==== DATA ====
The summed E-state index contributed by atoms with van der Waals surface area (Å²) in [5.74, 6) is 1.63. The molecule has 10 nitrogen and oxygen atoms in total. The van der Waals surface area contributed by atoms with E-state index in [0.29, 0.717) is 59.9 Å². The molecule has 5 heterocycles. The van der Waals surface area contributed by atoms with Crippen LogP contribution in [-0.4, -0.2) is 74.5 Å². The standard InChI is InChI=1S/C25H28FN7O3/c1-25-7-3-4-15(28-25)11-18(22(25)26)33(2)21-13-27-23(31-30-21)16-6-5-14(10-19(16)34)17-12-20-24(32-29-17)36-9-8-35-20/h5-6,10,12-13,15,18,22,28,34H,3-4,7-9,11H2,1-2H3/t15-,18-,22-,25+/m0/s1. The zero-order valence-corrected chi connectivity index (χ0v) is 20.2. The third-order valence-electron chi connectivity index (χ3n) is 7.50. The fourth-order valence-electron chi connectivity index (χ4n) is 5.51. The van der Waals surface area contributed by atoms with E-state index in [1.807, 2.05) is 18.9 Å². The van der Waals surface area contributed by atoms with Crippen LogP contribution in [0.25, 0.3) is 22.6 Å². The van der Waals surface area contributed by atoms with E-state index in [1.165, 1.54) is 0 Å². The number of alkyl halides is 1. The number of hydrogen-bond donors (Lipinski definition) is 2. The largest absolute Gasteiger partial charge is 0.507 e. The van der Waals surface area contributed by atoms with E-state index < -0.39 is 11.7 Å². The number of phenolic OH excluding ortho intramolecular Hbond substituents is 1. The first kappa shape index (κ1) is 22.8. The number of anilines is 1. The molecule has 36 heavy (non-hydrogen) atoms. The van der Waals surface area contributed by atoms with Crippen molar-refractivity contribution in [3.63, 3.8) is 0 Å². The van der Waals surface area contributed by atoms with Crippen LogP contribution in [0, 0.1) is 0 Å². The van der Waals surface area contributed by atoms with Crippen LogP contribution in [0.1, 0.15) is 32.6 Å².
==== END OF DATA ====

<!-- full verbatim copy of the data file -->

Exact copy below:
The summed E-state index contributed by atoms with van der Waals surface area (Å²) in [5.74, 6) is 1.63. The molecule has 10 nitrogen and oxygen atoms in total. The van der Waals surface area contributed by atoms with E-state index in [0.29, 0.717) is 59.9 Å². The molecule has 5 heterocycles. The van der Waals surface area contributed by atoms with Crippen LogP contribution in [-0.4, -0.2) is 74.5 Å². The standard InChI is InChI=1S/C25H28FN7O3/c1-25-7-3-4-15(28-25)11-18(22(25)26)33(2)21-13-27-23(31-30-21)16-6-5-14(10-19(16)34)17-12-20-24(32-29-17)36-9-8-35-20/h5-6,10,12-13,15,18,22,28,34H,3-4,7-9,11H2,1-2H3/t15-,18-,22-,25+/m0/s1. The zero-order valence-corrected chi connectivity index (χ0v) is 20.2. The third-order valence-electron chi connectivity index (χ3n) is 7.50. The fourth-order valence-electron chi connectivity index (χ4n) is 5.51. The van der Waals surface area contributed by atoms with E-state index in [1.807, 2.05) is 18.9 Å². The van der Waals surface area contributed by atoms with Crippen LogP contribution in [0.25, 0.3) is 22.6 Å². The van der Waals surface area contributed by atoms with E-state index in [1.165, 1.54) is 0 Å². The number of alkyl halides is 1. The number of hydrogen-bond donors (Lipinski definition) is 2. The largest absolute Gasteiger partial charge is 0.507 e. The van der Waals surface area contributed by atoms with E-state index < -0.39 is 11.7 Å². The number of phenolic OH excluding ortho intramolecular Hbond substituents is 1. The first kappa shape index (κ1) is 22.8. The number of anilines is 1. The molecule has 36 heavy (non-hydrogen) atoms. The van der Waals surface area contributed by atoms with Crippen molar-refractivity contribution in [3.63, 3.8) is 0 Å². The van der Waals surface area contributed by atoms with Crippen LogP contribution in [0, 0.1) is 0 Å². The van der Waals surface area contributed by atoms with Crippen LogP contribution in [0.1, 0.15) is 32.6 Å².